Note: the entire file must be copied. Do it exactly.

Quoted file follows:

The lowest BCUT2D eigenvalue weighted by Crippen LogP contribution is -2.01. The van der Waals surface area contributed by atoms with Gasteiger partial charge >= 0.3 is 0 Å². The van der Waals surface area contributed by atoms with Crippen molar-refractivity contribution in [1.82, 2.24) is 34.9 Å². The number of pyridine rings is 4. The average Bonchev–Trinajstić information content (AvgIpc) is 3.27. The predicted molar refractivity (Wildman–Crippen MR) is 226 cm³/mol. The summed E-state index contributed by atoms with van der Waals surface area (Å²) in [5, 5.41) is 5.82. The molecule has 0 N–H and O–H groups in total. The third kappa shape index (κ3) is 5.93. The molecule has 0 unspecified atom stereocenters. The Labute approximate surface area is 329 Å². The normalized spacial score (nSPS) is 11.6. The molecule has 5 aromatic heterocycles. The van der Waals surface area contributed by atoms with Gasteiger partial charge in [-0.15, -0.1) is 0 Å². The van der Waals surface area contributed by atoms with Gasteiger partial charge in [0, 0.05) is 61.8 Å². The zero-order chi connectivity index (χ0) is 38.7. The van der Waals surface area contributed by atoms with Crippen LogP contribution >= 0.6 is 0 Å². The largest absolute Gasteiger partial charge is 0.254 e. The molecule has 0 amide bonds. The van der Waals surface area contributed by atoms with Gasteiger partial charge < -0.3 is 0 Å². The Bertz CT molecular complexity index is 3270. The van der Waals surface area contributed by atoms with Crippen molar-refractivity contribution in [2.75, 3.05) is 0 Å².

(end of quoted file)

The lowest BCUT2D eigenvalue weighted by Crippen LogP contribution is -2.01. The van der Waals surface area contributed by atoms with Gasteiger partial charge >= 0.3 is 0 Å². The van der Waals surface area contributed by atoms with Crippen molar-refractivity contribution in [1.82, 2.24) is 34.9 Å². The number of pyridine rings is 4. The average Bonchev–Trinajstić information content (AvgIpc) is 3.27. The predicted molar refractivity (Wildman–Crippen MR) is 226 cm³/mol. The summed E-state index contributed by atoms with van der Waals surface area (Å²) in [5, 5.41) is 5.82. The molecule has 0 N–H and O–H groups in total. The third kappa shape index (κ3) is 5.93. The molecule has 0 unspecified atom stereocenters. The Labute approximate surface area is 329 Å². The normalized spacial score (nSPS) is 11.6. The molecule has 5 aromatic heterocycles. The van der Waals surface area contributed by atoms with Gasteiger partial charge in [-0.15, -0.1) is 0 Å². The van der Waals surface area contributed by atoms with Gasteiger partial charge in [0, 0.05) is 61.8 Å². The zero-order chi connectivity index (χ0) is 38.7. The van der Waals surface area contributed by atoms with Crippen LogP contribution >= 0.6 is 0 Å². The largest absolute Gasteiger partial charge is 0.254 e. The molecule has 0 amide bonds. The van der Waals surface area contributed by atoms with Gasteiger partial charge < -0.3 is 0 Å². The Bertz CT molecular complexity index is 3270. The van der Waals surface area contributed by atoms with Crippen molar-refractivity contribution in [2.75, 3.05) is 0 Å².